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US Denies Report of 'Jumping' Insurgent Bombs in Iraq


The U.S. Defense Department is denying a report in a publication specializing in defense issues that says insurgents in Iraq are using a new type of improvised explosive weapon that can be shot about 15 meters into the air to attack low-flying helicopters. The report came the day after the latest incident in which a U.S. helicopter went down, with the cause of the crash still under investigation.

A spokeswoman for the Defense Department's special task force on countering Improvised Explosive Devices says no aircraft have been lost to any new 'jumping' weapons, and indeed that there are no confirmed reports of any such weapons being used in Iraq.

At a news conference on Wednesday, the top civilian official in charge of the U.S. Army, Secretary Francis Harvey, had slightly different information from the task force statement issued later in the day. The military calls insurgent bombs IEDs (Improvised Explosive Devices).

HARVEY: "That's an anticipated threat. To my knowledge we, we have not, I don't know if we've seen, we may have seen one of those. But to my knowledge we have not seen a lot of those so far, jumping IEDs.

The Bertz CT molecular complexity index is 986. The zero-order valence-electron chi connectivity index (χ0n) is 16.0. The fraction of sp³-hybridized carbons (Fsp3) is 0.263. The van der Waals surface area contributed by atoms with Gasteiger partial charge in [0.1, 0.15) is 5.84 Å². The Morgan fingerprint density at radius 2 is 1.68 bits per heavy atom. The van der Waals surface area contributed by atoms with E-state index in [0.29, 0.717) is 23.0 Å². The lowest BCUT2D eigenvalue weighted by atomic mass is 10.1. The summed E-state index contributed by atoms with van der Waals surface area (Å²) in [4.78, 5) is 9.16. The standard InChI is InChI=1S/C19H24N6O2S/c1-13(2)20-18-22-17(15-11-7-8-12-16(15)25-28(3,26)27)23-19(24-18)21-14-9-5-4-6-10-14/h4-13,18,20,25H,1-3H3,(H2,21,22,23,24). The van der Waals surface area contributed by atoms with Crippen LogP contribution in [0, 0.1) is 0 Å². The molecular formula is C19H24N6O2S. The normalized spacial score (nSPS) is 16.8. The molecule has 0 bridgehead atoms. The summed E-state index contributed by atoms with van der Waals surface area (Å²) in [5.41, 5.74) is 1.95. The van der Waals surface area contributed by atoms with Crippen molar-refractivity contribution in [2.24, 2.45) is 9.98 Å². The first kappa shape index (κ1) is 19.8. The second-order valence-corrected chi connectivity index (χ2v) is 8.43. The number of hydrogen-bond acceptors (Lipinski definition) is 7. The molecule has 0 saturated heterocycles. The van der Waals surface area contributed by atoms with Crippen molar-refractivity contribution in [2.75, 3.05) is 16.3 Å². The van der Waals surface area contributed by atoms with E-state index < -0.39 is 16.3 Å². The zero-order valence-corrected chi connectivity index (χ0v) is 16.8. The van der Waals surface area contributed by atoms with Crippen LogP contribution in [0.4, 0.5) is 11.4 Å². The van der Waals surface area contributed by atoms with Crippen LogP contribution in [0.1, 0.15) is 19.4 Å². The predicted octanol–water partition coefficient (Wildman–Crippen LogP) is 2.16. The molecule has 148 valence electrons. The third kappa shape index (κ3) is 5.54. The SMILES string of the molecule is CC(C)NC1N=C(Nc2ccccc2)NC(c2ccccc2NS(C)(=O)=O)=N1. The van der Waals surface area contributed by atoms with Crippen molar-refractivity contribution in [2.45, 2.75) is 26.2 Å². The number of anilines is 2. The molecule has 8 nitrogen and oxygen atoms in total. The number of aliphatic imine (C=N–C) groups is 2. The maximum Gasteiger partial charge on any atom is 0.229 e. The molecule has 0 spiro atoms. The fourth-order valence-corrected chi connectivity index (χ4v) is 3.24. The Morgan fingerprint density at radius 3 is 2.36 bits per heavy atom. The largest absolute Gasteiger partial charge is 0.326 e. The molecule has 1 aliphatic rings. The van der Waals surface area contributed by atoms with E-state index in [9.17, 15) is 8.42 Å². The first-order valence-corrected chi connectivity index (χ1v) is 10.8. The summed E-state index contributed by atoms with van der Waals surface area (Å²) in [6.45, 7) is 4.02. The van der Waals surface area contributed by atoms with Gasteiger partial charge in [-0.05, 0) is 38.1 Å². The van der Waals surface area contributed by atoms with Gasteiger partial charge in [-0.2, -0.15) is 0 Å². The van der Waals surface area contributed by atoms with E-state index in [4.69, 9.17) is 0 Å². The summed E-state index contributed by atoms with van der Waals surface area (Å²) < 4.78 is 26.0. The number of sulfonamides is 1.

PESSIN: "Have you got tactics to combat that sort of thing?"

HARVEY: "Yeah, we've got systems and tactics and I won't, certainly, go into that."

The officials were responding to a report in the Tuesday edition of Defense News that quotes Brigadier General Edward Sinclair, commander of the Army's Aviation Center in Alabama. The general is quoted as saying such weapons have been used against U.S. army helicopters several times, but he would not say whether they have been effective.

The article says the weapons use proximity fuses and are designed to explode when they come close to a large object, like a helicopter. It says they are used in areas where helicopters frequently fly at low levels, and near the sites of other attacks when medical evacuation helicopters are arriving or departing.

The latest crash of a U.S. helicopter in Iraq came Monday morning north of Baghdad. Witnesses were quoted as saying it was hit by a missile, but U.S. officials say the cause of the crash is still under investigation.

U.S. officials say the majority of U.S. casualties in Iraq are caused by Improvised Explosive Devices, most of them planted along roadsides. Secretary Harvey confirmed that again on Wednesday. The Defense Department recently expanded and upgraded the task force that is working on a variety of technological and intelligence-based methods of combating the primitive but effective weapons.

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